Signup date: 13 Aug 2011 at 8:18pm
Last login: 03 Nov 2019 at 5:36pm
Post count: 166
Another one. . .
A: How many robots are in your lab?
B: Ahan so how many do you think people need to do substantial research? or How many did you have? and then follow up with: Is there any published scientific correlation between the number of robots in a lab and substantial research? If there is one, please do let me know. Or I don't keep a count but why are you asking? If you want, you can come and count them yourself. etc.
======= Date Modified 15 Oct 2011 11:23:41 =======
Here is a very simple tip that I ended up using against "some" such people. When suppose you have identified a person as very annoying in this way, you can simply do something to fight back instead of getting tense yourself. When the person asks a question, you realize that it is only for annoying you and if you answer, the person will launch another. So, simply don't reply and instead ask the same or another intelligent question. So, if the question was truly for learning about your work, the other person will then actually start a conversation with you. And if it was for annoying you, the person may simply stop.
A: Are you really happy in your country?
B: Are you happy in yours? or Can people be happy anywhere? or When did you find happiness in your life?
A: Answers something . . .
B: Answer similar to how A has answered (e.g. Like you, I . . . .)
A: Are you happy with your topic?
B: What do you think? or May I know why you are asking this? or How would you define happiness? or some other question.
Hope this helps
I am an Engineer and have been somewhat active in IEEE. Now, in my opinion, you need to consider some things:
A. While IEEE has presence worldwide, it is quite understandably focused more on the US.
B. The news report is from 2009 when the US recession was very strong. If you want recent reports, you can join IEEE, subscribe to Spectrum etc. and you will get recent news on Engineers. Or simply keep checking the IEEE homepage. (or IET if you want more UK centric details)
C. Markets go up and down.
D. What is more important than generalized reports is your own skillset. How do you get to be more productive and valuable for a job than the rest of your class? Jobs are always there but why would an employer hire a person from amongst the 1000 others available? So, this is a different skillset from being an Engineer.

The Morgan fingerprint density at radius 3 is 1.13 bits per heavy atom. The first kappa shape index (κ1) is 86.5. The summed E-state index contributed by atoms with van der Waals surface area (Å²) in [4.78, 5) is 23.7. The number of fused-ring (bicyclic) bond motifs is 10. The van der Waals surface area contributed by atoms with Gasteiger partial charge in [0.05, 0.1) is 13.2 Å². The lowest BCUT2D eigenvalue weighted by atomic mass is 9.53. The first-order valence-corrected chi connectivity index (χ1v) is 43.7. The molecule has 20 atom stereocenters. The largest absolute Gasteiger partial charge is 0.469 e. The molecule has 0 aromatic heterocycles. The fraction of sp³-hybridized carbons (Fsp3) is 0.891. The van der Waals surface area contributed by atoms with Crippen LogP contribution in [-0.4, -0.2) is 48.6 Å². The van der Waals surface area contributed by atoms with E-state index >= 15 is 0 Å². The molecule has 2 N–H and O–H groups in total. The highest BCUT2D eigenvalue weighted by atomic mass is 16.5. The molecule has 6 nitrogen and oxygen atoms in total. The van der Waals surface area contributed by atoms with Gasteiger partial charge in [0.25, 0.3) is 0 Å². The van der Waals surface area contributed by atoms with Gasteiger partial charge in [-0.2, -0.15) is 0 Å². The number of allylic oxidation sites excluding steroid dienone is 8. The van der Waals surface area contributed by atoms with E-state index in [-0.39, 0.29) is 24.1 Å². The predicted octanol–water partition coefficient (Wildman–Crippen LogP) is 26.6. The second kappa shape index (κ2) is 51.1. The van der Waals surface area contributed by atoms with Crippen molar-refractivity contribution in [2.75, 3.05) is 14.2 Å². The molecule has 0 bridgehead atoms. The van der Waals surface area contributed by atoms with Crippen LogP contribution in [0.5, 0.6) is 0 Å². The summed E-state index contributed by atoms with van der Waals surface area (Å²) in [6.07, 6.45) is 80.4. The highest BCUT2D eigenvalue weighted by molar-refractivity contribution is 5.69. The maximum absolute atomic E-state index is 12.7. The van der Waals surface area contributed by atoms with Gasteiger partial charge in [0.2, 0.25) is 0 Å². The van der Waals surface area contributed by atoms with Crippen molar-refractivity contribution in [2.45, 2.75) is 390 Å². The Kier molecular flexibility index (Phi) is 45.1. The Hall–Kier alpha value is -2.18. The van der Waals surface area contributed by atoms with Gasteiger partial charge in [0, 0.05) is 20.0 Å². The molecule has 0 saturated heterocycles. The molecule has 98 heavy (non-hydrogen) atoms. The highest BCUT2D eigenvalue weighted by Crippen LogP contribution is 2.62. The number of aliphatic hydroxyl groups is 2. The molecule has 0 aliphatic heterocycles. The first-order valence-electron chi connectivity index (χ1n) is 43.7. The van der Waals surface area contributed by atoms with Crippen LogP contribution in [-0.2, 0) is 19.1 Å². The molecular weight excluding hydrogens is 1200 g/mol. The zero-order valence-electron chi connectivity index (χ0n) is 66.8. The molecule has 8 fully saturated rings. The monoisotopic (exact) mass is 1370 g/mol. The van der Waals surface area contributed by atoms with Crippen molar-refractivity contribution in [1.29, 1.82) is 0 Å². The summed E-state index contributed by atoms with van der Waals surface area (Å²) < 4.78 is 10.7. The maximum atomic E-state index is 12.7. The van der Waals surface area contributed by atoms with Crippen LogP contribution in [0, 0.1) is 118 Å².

E. People who blindly make a decision on going for a degree/job tend to end up in trouble so I suggest you write down all the pros and cons and make an intelligent decision based on current data (news/market etc.). Do talk with people currently working the field and ask them what kind of skills are being asked for in jobs.
======= Date Modified 15 Oct 2011 09:04:21 =======
Thing is when you apply to an American graduate program, (AFAIK) you are basically almost always applying for a funded PhD. (either by RA ship or TA ship). If however you want to an MPhil (Masters), then funding can be scarce. Now, people who apply there normally select a set of e.g. 10 Universities. 3 from the top, 4 from the average and 3 from somewhat low ranked schools (e.g. from US News website). Your GRE General score is one important criteria. Top candidates need a high percentile to get in. But it is not the only criteria. Every department and University is different so extracurricular might also count esp. if you want to go to a top University and suppose all other candidates are equal in terms of academic skills etc. So, your goal would be to go for the highest ranking program for which you get funded (otherwise it might not be hard to get admission on self-paid basis but I don't think that is such a good idea).
If you want to apply for a Masters, things are totally different. I got my Masters from the US but my company paid for my degree (This is another option as most good companies in the US fund your graduate degrees as a means of improving job satisfaction)
Hope this helps, (up)
Oooh. Thanks so much. .. I read this one before my thesis submission but nice re-read as after the viva and all, these things make lot more sense now.